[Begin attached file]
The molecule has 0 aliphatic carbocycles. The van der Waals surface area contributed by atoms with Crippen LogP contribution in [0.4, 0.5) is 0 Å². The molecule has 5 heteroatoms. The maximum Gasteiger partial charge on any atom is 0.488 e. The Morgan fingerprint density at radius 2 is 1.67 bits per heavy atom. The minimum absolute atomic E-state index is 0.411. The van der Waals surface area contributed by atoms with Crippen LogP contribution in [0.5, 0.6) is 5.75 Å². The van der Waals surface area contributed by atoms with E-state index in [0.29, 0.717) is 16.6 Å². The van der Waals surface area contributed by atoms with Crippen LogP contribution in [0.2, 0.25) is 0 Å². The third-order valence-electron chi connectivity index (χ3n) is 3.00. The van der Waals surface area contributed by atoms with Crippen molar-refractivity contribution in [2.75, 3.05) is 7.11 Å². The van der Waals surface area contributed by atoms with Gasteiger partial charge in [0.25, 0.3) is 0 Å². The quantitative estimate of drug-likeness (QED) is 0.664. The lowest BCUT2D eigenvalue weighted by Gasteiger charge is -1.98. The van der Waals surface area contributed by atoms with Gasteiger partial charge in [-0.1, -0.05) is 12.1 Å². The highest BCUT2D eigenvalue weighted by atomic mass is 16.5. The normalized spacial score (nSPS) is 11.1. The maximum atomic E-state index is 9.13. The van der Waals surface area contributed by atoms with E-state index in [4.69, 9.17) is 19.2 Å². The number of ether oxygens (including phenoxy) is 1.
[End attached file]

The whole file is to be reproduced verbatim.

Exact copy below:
The molecule has 0 aliphatic carbocycles. The van der Waals surface area contributed by atoms with Crippen LogP contribution in [0.4, 0.5) is 0 Å². The molecule has 5 heteroatoms. The maximum Gasteiger partial charge on any atom is 0.488 e. The Morgan fingerprint density at radius 2 is 1.67 bits per heavy atom. The minimum absolute atomic E-state index is 0.411. The van der Waals surface area contributed by atoms with Crippen LogP contribution in [0.5, 0.6) is 5.75 Å². The van der Waals surface area contributed by atoms with E-state index in [0.29, 0.717) is 16.6 Å². The van der Waals surface area contributed by atoms with Crippen LogP contribution in [0.2, 0.25) is 0 Å². The third-order valence-electron chi connectivity index (χ3n) is 3.00. The van der Waals surface area contributed by atoms with Crippen molar-refractivity contribution in [2.75, 3.05) is 7.11 Å². The van der Waals surface area contributed by atoms with Gasteiger partial charge in [0.25, 0.3) is 0 Å². The quantitative estimate of drug-likeness (QED) is 0.664. The lowest BCUT2D eigenvalue weighted by Gasteiger charge is -1.98. The van der Waals surface area contributed by atoms with Gasteiger partial charge in [-0.1, -0.05) is 12.1 Å². The highest BCUT2D eigenvalue weighted by atomic mass is 16.5. The normalized spacial score (nSPS) is 11.1. The maximum atomic E-state index is 9.13. The van der Waals surface area contributed by atoms with E-state index in [4.69, 9.17) is 19.2 Å². The number of ether oxygens (including phenoxy) is 1.